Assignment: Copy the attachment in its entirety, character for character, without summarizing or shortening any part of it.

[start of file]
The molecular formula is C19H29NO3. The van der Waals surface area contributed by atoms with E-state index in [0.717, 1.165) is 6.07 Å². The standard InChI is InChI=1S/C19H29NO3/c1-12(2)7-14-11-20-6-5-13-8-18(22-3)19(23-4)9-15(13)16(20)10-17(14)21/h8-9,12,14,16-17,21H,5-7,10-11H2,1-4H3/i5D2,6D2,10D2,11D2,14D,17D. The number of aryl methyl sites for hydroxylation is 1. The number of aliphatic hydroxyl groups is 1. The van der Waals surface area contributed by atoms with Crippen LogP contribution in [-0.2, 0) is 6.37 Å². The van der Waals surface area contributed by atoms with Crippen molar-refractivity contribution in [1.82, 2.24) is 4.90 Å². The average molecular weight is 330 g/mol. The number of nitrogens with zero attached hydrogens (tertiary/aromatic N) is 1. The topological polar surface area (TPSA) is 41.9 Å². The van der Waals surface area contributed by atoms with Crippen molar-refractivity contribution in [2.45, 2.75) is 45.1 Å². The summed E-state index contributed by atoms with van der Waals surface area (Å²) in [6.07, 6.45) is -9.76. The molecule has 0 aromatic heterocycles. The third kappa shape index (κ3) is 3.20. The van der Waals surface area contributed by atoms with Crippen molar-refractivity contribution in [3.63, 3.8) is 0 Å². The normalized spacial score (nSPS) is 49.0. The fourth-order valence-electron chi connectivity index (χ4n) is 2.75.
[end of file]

The molecular formula is C19H29NO3. The van der Waals surface area contributed by atoms with E-state index in [0.717, 1.165) is 6.07 Å². The standard InChI is InChI=1S/C19H29NO3/c1-12(2)7-14-11-20-6-5-13-8-18(22-3)19(23-4)9-15(13)16(20)10-17(14)21/h8-9,12,14,16-17,21H,5-7,10-11H2,1-4H3/i5D2,6D2,10D2,11D2,14D,17D. The number of aryl methyl sites for hydroxylation is 1. The number of aliphatic hydroxyl groups is 1. The van der Waals surface area contributed by atoms with Crippen LogP contribution in [-0.2, 0) is 6.37 Å². The van der Waals surface area contributed by atoms with Crippen molar-refractivity contribution in [1.82, 2.24) is 4.90 Å². The average molecular weight is 330 g/mol. The number of nitrogens with zero attached hydrogens (tertiary/aromatic N) is 1. The topological polar surface area (TPSA) is 41.9 Å². The van der Waals surface area contributed by atoms with Crippen molar-refractivity contribution in [2.45, 2.75) is 45.1 Å². The summed E-state index contributed by atoms with van der Waals surface area (Å²) in [6.07, 6.45) is -9.76. The molecule has 0 aromatic heterocycles. The third kappa shape index (κ3) is 3.20. The van der Waals surface area contributed by atoms with Crippen molar-refractivity contribution in [3.63, 3.8) is 0 Å². The normalized spacial score (nSPS) is 49.0. The fourth-order valence-electron chi connectivity index (χ4n) is 2.75.